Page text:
Huntsville Outdoors is pleased to present this article by guest columnist Robert C. Lockwood:
Most people associate fly fishing with trout fishing. When the sport really got popular about 20 years ago, with the release of "A River Runs Through It," that was a pretty accurate perception. And don't get me wrong … I love to fly fish for trout. But, the fact of the matter is that the vast majority of water in North Alabama is simply too warm to support trout, which thrive in temperatures that don't exceed 75 degrees. Don't despair, though, because Huntsville Outdoors has all the information you need to fly fish in the North Alabama area, even for trout.
In this article, I will talk about the two-closest locations for trout fishing. I'll also discuss fly fishing that's available right out your back door. Quite simply, if you use a spinning rod to catch fish, you can use a fly rod in the same location. If you check out Cabela's or Orvis, you can buy flies for almost any species of fish. So, whether it's a big river out West or a bass pond in your back yard, you can catch fish with a fly rod.
I'm not going to discuss anybody's honey-hole. In fact, I've covered very little of the available water in North Alabama. I prefer to fish for trout and will drive the hour (plus) to get to them. I welcome any suggestions that anybody has for good, public, fishable water closer to Huntsville.
Also, please understand that I don't claim to be a fishing expert. I like to fish. I try to fish at least one day a month. I think about fishing every day. But, I know I'm not that good in the grand scheme of things. Think of this article as a very basic overview of the necessary equipment for fly fishing and a few basic locations in North Alabama.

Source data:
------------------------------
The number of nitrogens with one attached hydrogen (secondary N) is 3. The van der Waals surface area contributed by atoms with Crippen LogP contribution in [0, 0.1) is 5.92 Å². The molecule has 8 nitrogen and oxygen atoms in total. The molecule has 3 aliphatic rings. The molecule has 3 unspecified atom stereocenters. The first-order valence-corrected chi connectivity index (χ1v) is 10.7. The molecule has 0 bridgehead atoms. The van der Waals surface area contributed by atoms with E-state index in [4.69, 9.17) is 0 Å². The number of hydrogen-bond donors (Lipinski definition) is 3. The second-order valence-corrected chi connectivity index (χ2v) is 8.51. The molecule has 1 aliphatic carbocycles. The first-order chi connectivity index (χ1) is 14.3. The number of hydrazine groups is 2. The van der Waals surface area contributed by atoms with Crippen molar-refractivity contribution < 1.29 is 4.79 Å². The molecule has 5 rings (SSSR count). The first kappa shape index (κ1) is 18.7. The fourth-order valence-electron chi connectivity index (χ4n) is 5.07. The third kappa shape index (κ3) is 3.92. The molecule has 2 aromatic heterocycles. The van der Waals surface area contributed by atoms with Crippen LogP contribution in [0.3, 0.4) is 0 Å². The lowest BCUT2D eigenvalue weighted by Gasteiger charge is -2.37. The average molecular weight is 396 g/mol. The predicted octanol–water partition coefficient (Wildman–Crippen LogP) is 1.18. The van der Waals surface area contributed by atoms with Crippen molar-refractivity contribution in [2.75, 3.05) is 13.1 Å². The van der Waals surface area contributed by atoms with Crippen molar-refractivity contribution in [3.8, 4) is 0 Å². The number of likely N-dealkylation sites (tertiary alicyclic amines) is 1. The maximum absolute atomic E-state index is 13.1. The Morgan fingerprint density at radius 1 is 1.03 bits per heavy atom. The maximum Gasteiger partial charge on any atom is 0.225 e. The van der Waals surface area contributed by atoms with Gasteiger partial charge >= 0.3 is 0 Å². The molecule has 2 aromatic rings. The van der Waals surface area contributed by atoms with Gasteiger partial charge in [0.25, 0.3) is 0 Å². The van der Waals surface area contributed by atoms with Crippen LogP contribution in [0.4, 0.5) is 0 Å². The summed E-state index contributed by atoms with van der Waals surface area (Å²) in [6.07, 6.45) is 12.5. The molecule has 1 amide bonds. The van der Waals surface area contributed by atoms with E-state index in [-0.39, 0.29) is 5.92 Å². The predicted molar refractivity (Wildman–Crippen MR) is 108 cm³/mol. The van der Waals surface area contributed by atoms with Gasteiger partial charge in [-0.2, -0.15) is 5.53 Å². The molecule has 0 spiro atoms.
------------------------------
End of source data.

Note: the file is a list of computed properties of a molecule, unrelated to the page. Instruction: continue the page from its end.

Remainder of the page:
I remember watching some outdoor-type show as a kid and seeing somebody fly fishing. I always thought it was pretty cool and wanted to try it. But, I lived in Middle Georgia and grew up bass-fishing the neighborhood ponds with rubber worms and Rappalas. For some reason, in early 2000 I decided I was going to start fly fishing. So, I picked up the phone and called Cabela's. The conversation went something like this:
Cabela's: Hello, sir. How can I help you?
Me: I want to buy a fly rod?
Cabela's: Well, what weight fly rod do you want?
Me: I don't know.
Cabela's: Well, what length rod do you want?
Me: I don't know.
Cabela's: Well, what action fly rod do you want?
Me: I don't know.
Cabela's: Well, where do you live?
Me. I know this one. Huntsville, Alabama
Cabela's: That's near Lake Guntersville, isn't it?
Cabela's: Well, you probably want a 6-weight rod, which is good for catching bass down there.
So, that's how I got my first, and least-used fly rod. A six-weight rod is a fabulous rod for good-size bass, and I bet my Cabela's rod could handle up to an eight-pouder. Unfortunately, the sad reality is that I'm just not going for fish that big very often.